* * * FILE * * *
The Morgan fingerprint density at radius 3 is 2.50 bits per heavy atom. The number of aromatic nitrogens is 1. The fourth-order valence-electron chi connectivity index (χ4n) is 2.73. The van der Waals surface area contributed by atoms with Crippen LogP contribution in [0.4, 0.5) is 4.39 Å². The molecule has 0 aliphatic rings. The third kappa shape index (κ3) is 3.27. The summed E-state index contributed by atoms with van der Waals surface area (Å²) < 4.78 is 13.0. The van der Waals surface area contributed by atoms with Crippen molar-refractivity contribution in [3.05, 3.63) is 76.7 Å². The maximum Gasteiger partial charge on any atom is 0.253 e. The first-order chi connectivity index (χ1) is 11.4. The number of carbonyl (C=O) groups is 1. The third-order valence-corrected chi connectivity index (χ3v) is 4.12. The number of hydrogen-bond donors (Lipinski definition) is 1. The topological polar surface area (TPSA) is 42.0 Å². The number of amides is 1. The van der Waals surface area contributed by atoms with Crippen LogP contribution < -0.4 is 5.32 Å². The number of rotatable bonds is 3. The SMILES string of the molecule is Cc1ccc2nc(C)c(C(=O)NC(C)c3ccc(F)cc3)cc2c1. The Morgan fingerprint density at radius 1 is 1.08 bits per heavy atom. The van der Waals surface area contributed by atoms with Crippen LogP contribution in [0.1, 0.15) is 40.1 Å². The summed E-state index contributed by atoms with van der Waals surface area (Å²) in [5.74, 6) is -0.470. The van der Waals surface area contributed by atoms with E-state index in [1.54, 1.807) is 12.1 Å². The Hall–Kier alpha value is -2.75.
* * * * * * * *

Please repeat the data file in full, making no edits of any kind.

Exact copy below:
The Morgan fingerprint density at radius 3 is 2.50 bits per heavy atom. The number of aromatic nitrogens is 1. The fourth-order valence-electron chi connectivity index (χ4n) is 2.73. The van der Waals surface area contributed by atoms with Crippen LogP contribution in [0.4, 0.5) is 4.39 Å². The molecule has 0 aliphatic rings. The third kappa shape index (κ3) is 3.27. The summed E-state index contributed by atoms with van der Waals surface area (Å²) < 4.78 is 13.0. The van der Waals surface area contributed by atoms with Crippen molar-refractivity contribution in [3.05, 3.63) is 76.7 Å². The maximum Gasteiger partial charge on any atom is 0.253 e. The first-order chi connectivity index (χ1) is 11.4. The number of carbonyl (C=O) groups is 1. The third-order valence-corrected chi connectivity index (χ3v) is 4.12. The number of hydrogen-bond donors (Lipinski definition) is 1. The topological polar surface area (TPSA) is 42.0 Å². The number of amides is 1. The van der Waals surface area contributed by atoms with Crippen LogP contribution < -0.4 is 5.32 Å². The number of rotatable bonds is 3. The SMILES string of the molecule is Cc1ccc2nc(C)c(C(=O)NC(C)c3ccc(F)cc3)cc2c1. The Morgan fingerprint density at radius 1 is 1.08 bits per heavy atom. The van der Waals surface area contributed by atoms with Crippen LogP contribution in [0.1, 0.15) is 40.1 Å². The summed E-state index contributed by atoms with van der Waals surface area (Å²) in [5.74, 6) is -0.470. The van der Waals surface area contributed by atoms with E-state index in [1.54, 1.807) is 12.1 Å². The Hall–Kier alpha value is -2.75.